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Seeing a community come together for race day

Golden Girl Amanda Coy has performed with the Purdue “All-American” Marching Band at the Indianapolis 500 since her freshman year as the Girl in Black. (Photo by John Underwood/Purdue University)

Golden Girl Amanda Coy has performed with the Purdue “All-American” Marching Band at the Indianapolis 500 since her freshman year as the Girl in Black. (Purdue University photo/John)

Since 1919, the Purdue “All-American” Marching Band has performed on race morning, opening the day’s festivities with live music and entertainment. Since 1946, Purdue has accompanied the majority of the “Back Home Again in Indiana” performers, bringing the historic anthem to life every year. Purdue has also participated as the host band for the AES 500 Festival Parade, held the day before the race, since the parade’s inception in 1957. This story is part of a monthlong, behind-the-scenes look at Purdue’s storied history with the Indy 500.

Purdue at the Indy 500: Golden Girl Amanda Coy is grateful to be the first band member to set foot on the track before the race

It’s the coolest moment when we turn the corner of the Indy 500 track. You see all of the people in the stands, and you are the first thing they’re all looking at. It’s an incredible moment where you just feel so grateful and powerful in the spotlight. You get to showcase what you love doing, which, for me, is performing with the band and twirling.

As the Golden Girl, I lead the band onto the track. I have to keep in eight-to-five step marching so the band can stay together, especially when we go around turns. So, while I’m twirling, I’m thinking about spacing out my steps, making sure I’m keeping my distance, leading the band accurately, and knowing what twirling moves to do so I don’t move too fast or slow.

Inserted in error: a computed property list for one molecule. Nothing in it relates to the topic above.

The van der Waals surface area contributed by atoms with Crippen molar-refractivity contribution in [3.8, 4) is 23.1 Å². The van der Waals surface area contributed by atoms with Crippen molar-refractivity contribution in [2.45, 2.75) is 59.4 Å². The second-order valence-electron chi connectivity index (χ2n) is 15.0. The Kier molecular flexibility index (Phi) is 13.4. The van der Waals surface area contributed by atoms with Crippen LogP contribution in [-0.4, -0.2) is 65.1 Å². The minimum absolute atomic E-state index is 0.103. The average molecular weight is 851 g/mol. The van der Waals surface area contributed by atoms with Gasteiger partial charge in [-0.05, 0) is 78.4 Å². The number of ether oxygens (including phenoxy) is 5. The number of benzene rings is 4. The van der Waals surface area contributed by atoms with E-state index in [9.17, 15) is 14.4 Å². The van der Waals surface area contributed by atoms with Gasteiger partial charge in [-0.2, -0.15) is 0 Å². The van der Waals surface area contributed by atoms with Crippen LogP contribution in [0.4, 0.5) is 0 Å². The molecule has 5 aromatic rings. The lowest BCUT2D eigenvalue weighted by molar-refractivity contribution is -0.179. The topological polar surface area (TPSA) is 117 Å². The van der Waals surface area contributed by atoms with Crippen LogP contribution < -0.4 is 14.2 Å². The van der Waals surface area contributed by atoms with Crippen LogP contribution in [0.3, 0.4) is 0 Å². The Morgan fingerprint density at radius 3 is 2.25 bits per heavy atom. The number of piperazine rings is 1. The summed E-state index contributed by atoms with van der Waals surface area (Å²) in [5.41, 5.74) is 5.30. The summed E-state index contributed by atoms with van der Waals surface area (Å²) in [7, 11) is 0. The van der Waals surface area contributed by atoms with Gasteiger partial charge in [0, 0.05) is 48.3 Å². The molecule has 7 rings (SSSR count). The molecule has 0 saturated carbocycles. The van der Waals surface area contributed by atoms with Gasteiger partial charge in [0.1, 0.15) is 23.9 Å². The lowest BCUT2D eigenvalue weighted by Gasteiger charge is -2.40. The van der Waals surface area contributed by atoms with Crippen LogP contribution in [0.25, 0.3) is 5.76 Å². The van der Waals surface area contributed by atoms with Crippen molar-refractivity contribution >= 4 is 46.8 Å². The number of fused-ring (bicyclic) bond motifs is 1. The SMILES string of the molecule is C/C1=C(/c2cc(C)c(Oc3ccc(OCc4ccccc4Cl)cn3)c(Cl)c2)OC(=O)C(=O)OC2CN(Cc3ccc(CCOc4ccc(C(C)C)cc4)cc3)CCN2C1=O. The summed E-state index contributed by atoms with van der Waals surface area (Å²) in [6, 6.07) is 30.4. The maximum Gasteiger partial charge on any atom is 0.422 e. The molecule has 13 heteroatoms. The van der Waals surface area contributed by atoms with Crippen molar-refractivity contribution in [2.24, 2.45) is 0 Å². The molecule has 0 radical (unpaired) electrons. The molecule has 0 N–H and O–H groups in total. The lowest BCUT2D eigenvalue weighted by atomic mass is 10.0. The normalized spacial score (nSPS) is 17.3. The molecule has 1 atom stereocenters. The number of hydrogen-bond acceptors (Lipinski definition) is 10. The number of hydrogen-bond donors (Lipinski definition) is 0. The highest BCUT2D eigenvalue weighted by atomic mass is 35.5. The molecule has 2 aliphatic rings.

We also participate in a parade the day before the race, and it’s fun as the twirler because when you start it off, they immediately blow confetti at you. You’re trying to dodge and catch the baton in the midst of confetti, which is a fun challenge.

I love performing on the track, but the starting ceremonies are also very cool. We get to be right there and see everything. The families of the drivers walk past us and high-five us. We get to see how emotional of a journey it is for them and how much they’ve worked toward this moment.

It’s such a big thing for Indiana, and it opened my eyes to how important it is to have representation of local communities like Purdue at these events.

Amanda Coy
Senior, biomedical health sciences/pre-physician assistant concentration, ’22

I think it’s important to recognize that the Indy 500 happens after marching band season is over. All band members come back from their summer jobs or internships to perform because we all care about representing Purdue and being a part of the Indy 500 community. It’s such a big thing for Indiana, and it opened my eyes to how important it is to have representation of local communities like Purdue at the race.

This student spotlight is part of a special series highlighting Purdue’s many connections to the Indy 500. Thank you to Amanda Coy (senior, biomedical health sciences/pre-physician assistant concentration, ’22) for sharing your story with us.

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